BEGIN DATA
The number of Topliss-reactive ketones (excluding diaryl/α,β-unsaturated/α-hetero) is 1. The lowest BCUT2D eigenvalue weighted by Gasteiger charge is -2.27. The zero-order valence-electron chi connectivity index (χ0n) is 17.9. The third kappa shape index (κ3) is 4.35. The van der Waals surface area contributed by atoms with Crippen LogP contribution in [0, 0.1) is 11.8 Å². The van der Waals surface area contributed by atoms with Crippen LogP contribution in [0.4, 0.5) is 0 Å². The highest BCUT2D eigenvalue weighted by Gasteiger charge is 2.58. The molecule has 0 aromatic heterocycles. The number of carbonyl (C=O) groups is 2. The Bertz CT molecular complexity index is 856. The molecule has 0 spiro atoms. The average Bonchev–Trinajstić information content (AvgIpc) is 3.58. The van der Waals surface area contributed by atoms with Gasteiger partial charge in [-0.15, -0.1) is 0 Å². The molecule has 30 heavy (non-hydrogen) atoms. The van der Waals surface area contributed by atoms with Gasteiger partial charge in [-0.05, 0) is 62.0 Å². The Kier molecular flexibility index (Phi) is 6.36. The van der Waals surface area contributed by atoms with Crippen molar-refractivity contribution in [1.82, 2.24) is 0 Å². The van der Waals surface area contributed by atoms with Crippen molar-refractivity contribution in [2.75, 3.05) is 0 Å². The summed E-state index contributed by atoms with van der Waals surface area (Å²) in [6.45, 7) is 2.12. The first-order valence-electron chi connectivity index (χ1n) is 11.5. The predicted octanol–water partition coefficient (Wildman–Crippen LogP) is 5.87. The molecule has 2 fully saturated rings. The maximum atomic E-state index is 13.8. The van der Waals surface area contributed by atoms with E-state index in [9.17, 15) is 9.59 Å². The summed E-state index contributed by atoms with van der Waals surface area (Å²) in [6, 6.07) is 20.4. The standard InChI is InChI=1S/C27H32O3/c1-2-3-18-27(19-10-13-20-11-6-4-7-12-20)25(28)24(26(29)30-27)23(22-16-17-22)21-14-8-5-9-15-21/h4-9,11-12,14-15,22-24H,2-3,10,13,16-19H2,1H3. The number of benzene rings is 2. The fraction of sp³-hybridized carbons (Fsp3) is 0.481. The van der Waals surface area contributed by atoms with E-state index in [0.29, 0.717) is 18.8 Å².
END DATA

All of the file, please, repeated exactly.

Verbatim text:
The number of Topliss-reactive ketones (excluding diaryl/α,β-unsaturated/α-hetero) is 1. The lowest BCUT2D eigenvalue weighted by Gasteiger charge is -2.27. The zero-order valence-electron chi connectivity index (χ0n) is 17.9. The third kappa shape index (κ3) is 4.35. The van der Waals surface area contributed by atoms with Crippen LogP contribution in [0, 0.1) is 11.8 Å². The van der Waals surface area contributed by atoms with Crippen LogP contribution in [0.4, 0.5) is 0 Å². The highest BCUT2D eigenvalue weighted by Gasteiger charge is 2.58. The molecule has 0 aromatic heterocycles. The number of carbonyl (C=O) groups is 2. The Bertz CT molecular complexity index is 856. The molecule has 0 spiro atoms. The average Bonchev–Trinajstić information content (AvgIpc) is 3.58. The van der Waals surface area contributed by atoms with Gasteiger partial charge in [-0.15, -0.1) is 0 Å². The molecule has 30 heavy (non-hydrogen) atoms. The van der Waals surface area contributed by atoms with Gasteiger partial charge in [-0.05, 0) is 62.0 Å². The Kier molecular flexibility index (Phi) is 6.36. The van der Waals surface area contributed by atoms with Crippen molar-refractivity contribution in [1.82, 2.24) is 0 Å². The van der Waals surface area contributed by atoms with Crippen molar-refractivity contribution in [2.75, 3.05) is 0 Å². The summed E-state index contributed by atoms with van der Waals surface area (Å²) in [6.45, 7) is 2.12. The first-order valence-electron chi connectivity index (χ1n) is 11.5. The predicted octanol–water partition coefficient (Wildman–Crippen LogP) is 5.87. The molecule has 2 fully saturated rings. The maximum atomic E-state index is 13.8. The van der Waals surface area contributed by atoms with E-state index in [9.17, 15) is 9.59 Å². The summed E-state index contributed by atoms with van der Waals surface area (Å²) in [6, 6.07) is 20.4. The standard InChI is InChI=1S/C27H32O3/c1-2-3-18-27(19-10-13-20-11-6-4-7-12-20)25(28)24(26(29)30-27)23(22-16-17-22)21-14-8-5-9-15-21/h4-9,11-12,14-15,22-24H,2-3,10,13,16-19H2,1H3. The number of benzene rings is 2. The fraction of sp³-hybridized carbons (Fsp3) is 0.481. The van der Waals surface area contributed by atoms with E-state index in [0.29, 0.717) is 18.8 Å².